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Interview: Director Jehane Noujaim Faces Chaos in Cairo to Film ‘The Square’

Jehane Noujaim, director of "The Square"

Jehane Noujaim, director of The Square

UPDATE 8/17/14: Jehane Noujaim wins two Emmys for her documentary The Square, which won 3 Awards at the Creative Arts Emmys 2014! Jehane won the Emmy for Outstanding Directing for Nonfiction Programming. Noujaim was awarded a second Emmy Award for Cinematography for Nonfiction Programming along with her other three Directors of Photography: Muhammed Hamdy, Ahmed Hassan and Cressida Trew. The editing team for The Square—Pedro Kos, Christopher de la Torre and Mohamed El Manasterly—were awarded an Emmy for Outstanding Picture Editing for Nonfiction Programming. Congratulations, Jehane and The Square team!

UDPATE 1/25/14: Jehane Noujaim wins Directors Guild of America award for The Square.

UPDATE 1/16/14: Netflix ‘original’ documentary The Square lands Oscar nomination.

By Patricia Caso/January 10, 2014
Photo Credit: Noujaim Films

Jehane Noujaim is an Egyptian-American director currently on the Oscar shortlist for The Square, her fifth feature-length documentary. For two years, danger and chaos were part and parcel of  her quest to chronicle Egypt’s 2011 uprising in Tahrir Square. Undaunted, Jehane (@JehaneNoujaim) and her team followed the emotional stories of activists Ahmed, Aida, Khalid, Magdy, Ragia and Ramy.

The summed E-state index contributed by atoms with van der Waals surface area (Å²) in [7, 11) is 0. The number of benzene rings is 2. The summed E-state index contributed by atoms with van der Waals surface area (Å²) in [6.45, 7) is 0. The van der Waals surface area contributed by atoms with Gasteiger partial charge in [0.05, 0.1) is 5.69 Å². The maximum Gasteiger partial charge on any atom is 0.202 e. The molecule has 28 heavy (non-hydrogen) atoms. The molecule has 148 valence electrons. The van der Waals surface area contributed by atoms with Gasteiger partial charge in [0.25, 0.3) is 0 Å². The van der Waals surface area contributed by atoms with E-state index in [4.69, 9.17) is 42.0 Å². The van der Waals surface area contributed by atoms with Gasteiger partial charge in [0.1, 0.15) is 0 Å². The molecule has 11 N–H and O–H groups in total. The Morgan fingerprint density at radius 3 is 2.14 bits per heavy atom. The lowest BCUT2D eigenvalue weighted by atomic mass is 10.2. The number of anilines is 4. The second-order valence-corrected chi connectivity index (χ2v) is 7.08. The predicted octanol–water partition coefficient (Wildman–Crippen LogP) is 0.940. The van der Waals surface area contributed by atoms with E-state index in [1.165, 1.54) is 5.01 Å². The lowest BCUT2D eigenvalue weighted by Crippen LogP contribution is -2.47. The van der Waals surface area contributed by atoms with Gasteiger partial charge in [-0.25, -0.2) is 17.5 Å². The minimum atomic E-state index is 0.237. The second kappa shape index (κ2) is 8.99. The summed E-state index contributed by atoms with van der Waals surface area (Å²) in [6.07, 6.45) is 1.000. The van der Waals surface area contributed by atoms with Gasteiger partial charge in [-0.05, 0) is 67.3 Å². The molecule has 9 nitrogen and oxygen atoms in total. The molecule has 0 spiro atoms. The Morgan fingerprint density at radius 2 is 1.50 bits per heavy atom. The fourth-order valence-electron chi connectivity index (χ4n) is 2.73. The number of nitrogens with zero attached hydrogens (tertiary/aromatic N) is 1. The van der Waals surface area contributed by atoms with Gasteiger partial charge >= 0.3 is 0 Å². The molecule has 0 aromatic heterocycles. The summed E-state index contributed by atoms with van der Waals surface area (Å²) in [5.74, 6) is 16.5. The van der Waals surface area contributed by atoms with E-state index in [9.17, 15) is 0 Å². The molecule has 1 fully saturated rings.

“If audiences can feel like they experienced a revolution live, experience being in Tahrir Square, and what it felt like to be in the shoes of Ahmed, we will feel like we would have accomplished something.”  Jehane Noujaim

After seeing this film, I was taken by the courage it took for Jehane to so personally depict what she calls “the civil rights movement of our time.” I grabbed some time with her by phone to learn more about her direction and vision for this thought-provoking  film… 

Poster for "The Square" by Director Jehane NoujaimEYE: What do you want audiences to take away from The Square?

JEHANE: Filming cinema verité allows an audience to feel like they are actually experiencing a situation live. It’s the closest thing you can get to time travel, really. If audiences can feel like they experienced a revolution live, experience being in Tahrir Square and what it felt like to be in the shoes of Ahmed, we will feel like we would have accomplished something.

I also want people to think about what is the zeitgeist of the time. Young people occupying squares all around the world are asking for a redefinition of the relationship between themselves and their government. There is  an interconnectedness between what’s happening in Cairo, Greece and different areas of the Arab Spring.